Wednesday, November 17, 2010

Moving past ITT Tech

If you don't know much about the debate surrounding education reform, then you may not know about the struggle between vocational education and holistic education... or maybe you know more about education reform than you thought.

So here's the drift. Some people see school as a way of training people to be good workers. Others prefer to see it as a way of training people to be good people. But, these aren't just ways of "seeing" the institution of education; whichever view you tend to ascribe to usually informs the way you believe education ought to be structured.

As John Taylor Gatto writes in The Underground History of American Education, our current education system is a hold-over from a time when it was important for schools to turn out graduates who would make excellent factory workers. Rote memorization, mundane worksheets, coloring inside the lines, and other forms of busy work are a perfect preparation for the incessant routine of factory life. Fortunately (or unfortunately if you'd rather our economy was based on something real rather than the giant casino we call the "stock market"), this sort of training is becoming less and less applicable to the needs of U.S. companies. Further, this sort of education was never good at training people to be thoughtful citizens.

But I stray from my point.

I work at the National Geographic Society. Known mostly for its magazine, National Geographic is much more than the publisher of a periodical. I work in the Education portion of NGS, and this week is Geography Awareness Week. Hence, this blog post is dedicated to the most ignored social studies subject (except maybe civics).

Geography hasn't always been relegated to simply coloring maps of France while the teacher drones on about how important the Rhone River is (before mercifully switching to World War I history and trench warfare). Up until the middle of the 19th Century, geography actually enjoyed equal teaching time in classrooms as the other social studies subjects. History, civics, economics, and geography were all allotted equal time.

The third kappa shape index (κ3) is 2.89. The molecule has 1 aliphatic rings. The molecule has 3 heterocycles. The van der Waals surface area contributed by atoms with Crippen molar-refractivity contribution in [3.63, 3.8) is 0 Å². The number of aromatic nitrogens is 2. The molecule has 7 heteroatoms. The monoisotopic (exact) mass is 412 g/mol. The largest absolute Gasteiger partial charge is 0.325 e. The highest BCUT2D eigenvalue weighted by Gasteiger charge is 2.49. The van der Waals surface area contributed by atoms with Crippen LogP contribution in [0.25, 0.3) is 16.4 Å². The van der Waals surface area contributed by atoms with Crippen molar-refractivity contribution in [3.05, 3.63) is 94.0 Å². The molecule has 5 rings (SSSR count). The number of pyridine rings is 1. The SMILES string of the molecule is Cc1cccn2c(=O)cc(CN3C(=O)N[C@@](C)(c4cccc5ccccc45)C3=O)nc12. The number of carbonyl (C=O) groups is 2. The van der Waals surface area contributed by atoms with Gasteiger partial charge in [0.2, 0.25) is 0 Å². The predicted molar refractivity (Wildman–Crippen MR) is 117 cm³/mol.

In the middle of last century, education folks decided that social studies ought to be taught as an interdisciplinary range of topics rather than separate classes. Since they were all closely interrelated, this seemed logical enough and the reformers moved forward.

Most everyone in the social studies disciplines was enthusiastic about switching to a more interdisciplinary approach. However, those in the history wing of social studies were more hesitant. So, while most social studies folk lost the focus of their specific disciplines, history professors and students maintained theirs. To make a long story short, the under-emphasis of the other disciplines led to them taking a backseat to history, which had never abandoned its focus. This is why history is a much more significant subject in today's schools.

This story explains the present state of social studies education. I want to make the point that geography is much more important than we give it credit for.